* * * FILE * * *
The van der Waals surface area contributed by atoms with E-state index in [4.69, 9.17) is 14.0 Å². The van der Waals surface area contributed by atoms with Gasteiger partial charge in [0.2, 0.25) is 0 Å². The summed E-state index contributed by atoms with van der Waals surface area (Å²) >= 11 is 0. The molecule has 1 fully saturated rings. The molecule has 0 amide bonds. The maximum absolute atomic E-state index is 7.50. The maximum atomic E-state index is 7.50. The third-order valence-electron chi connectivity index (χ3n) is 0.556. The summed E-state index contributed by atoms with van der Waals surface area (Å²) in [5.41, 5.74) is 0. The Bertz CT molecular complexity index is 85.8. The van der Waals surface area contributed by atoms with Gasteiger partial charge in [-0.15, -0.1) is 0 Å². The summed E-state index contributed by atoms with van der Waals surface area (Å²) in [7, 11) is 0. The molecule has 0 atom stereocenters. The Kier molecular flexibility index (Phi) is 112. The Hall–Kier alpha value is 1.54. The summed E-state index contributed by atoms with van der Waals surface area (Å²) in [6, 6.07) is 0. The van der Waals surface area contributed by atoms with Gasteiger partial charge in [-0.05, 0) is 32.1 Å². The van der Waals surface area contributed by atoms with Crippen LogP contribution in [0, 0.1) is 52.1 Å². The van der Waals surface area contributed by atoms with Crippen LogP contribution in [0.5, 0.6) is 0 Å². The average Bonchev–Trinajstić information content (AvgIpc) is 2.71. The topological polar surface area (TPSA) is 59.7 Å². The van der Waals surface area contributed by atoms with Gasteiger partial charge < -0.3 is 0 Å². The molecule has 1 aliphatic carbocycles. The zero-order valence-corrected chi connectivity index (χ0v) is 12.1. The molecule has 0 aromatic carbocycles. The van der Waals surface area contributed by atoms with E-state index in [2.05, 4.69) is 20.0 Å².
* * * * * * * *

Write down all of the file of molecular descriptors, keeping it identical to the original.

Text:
The van der Waals surface area contributed by atoms with E-state index in [4.69, 9.17) is 14.0 Å². The van der Waals surface area contributed by atoms with Gasteiger partial charge in [0.2, 0.25) is 0 Å². The summed E-state index contributed by atoms with van der Waals surface area (Å²) >= 11 is 0. The molecule has 1 fully saturated rings. The molecule has 0 amide bonds. The maximum absolute atomic E-state index is 7.50. The maximum atomic E-state index is 7.50. The third-order valence-electron chi connectivity index (χ3n) is 0.556. The summed E-state index contributed by atoms with van der Waals surface area (Å²) in [5.41, 5.74) is 0. The Bertz CT molecular complexity index is 85.8. The van der Waals surface area contributed by atoms with Gasteiger partial charge in [-0.15, -0.1) is 0 Å². The summed E-state index contributed by atoms with van der Waals surface area (Å²) in [7, 11) is 0. The molecule has 0 atom stereocenters. The Kier molecular flexibility index (Phi) is 112. The Hall–Kier alpha value is 1.54. The summed E-state index contributed by atoms with van der Waals surface area (Å²) in [6, 6.07) is 0. The van der Waals surface area contributed by atoms with Gasteiger partial charge in [-0.05, 0) is 32.1 Å². The van der Waals surface area contributed by atoms with Crippen LogP contribution in [0, 0.1) is 52.1 Å². The van der Waals surface area contributed by atoms with Crippen LogP contribution in [0.5, 0.6) is 0 Å². The average Bonchev–Trinajstić information content (AvgIpc) is 2.71. The topological polar surface area (TPSA) is 59.7 Å². The van der Waals surface area contributed by atoms with Gasteiger partial charge < -0.3 is 0 Å². The molecule has 1 aliphatic carbocycles. The zero-order valence-corrected chi connectivity index (χ0v) is 12.1. The molecule has 0 aromatic carbocycles. The van der Waals surface area contributed by atoms with E-state index in [2.05, 4.69) is 20.0 Å².